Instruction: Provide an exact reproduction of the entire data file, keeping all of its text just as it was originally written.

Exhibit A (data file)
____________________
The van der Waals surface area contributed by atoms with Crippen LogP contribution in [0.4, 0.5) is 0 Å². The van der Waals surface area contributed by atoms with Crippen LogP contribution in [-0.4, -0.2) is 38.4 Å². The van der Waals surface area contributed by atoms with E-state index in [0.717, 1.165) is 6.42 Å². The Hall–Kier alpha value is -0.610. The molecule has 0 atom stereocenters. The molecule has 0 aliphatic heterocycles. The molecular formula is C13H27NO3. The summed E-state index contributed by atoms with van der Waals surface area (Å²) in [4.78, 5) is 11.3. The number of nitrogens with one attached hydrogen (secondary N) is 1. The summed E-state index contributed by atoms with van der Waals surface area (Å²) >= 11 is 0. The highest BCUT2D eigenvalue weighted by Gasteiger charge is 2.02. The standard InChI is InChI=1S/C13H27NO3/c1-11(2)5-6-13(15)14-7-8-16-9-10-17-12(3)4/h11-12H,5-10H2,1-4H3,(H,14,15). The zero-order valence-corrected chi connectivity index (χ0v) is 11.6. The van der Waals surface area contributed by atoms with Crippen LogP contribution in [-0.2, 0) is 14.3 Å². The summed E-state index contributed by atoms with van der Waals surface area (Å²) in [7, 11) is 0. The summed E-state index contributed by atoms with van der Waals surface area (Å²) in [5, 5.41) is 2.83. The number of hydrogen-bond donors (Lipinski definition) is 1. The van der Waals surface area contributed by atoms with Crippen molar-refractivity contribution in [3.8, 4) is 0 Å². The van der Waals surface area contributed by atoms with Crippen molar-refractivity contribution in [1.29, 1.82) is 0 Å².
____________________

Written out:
The van der Waals surface area contributed by atoms with Crippen LogP contribution in [0.4, 0.5) is 0 Å². The van der Waals surface area contributed by atoms with Crippen LogP contribution in [-0.4, -0.2) is 38.4 Å². The van der Waals surface area contributed by atoms with E-state index in [0.717, 1.165) is 6.42 Å². The Hall–Kier alpha value is -0.610. The molecule has 0 atom stereocenters. The molecule has 0 aliphatic heterocycles. The molecular formula is C13H27NO3. The summed E-state index contributed by atoms with van der Waals surface area (Å²) in [4.78, 5) is 11.3. The number of nitrogens with one attached hydrogen (secondary N) is 1. The summed E-state index contributed by atoms with van der Waals surface area (Å²) >= 11 is 0. The highest BCUT2D eigenvalue weighted by Gasteiger charge is 2.02. The standard InChI is InChI=1S/C13H27NO3/c1-11(2)5-6-13(15)14-7-8-16-9-10-17-12(3)4/h11-12H,5-10H2,1-4H3,(H,14,15). The zero-order valence-corrected chi connectivity index (χ0v) is 11.6. The van der Waals surface area contributed by atoms with Crippen LogP contribution in [-0.2, 0) is 14.3 Å². The summed E-state index contributed by atoms with van der Waals surface area (Å²) in [7, 11) is 0. The summed E-state index contributed by atoms with van der Waals surface area (Å²) in [5, 5.41) is 2.83. The number of hydrogen-bond donors (Lipinski definition) is 1. The van der Waals surface area contributed by atoms with Crippen molar-refractivity contribution in [3.8, 4) is 0 Å². The van der Waals surface area contributed by atoms with Crippen molar-refractivity contribution in [1.29, 1.82) is 0 Å².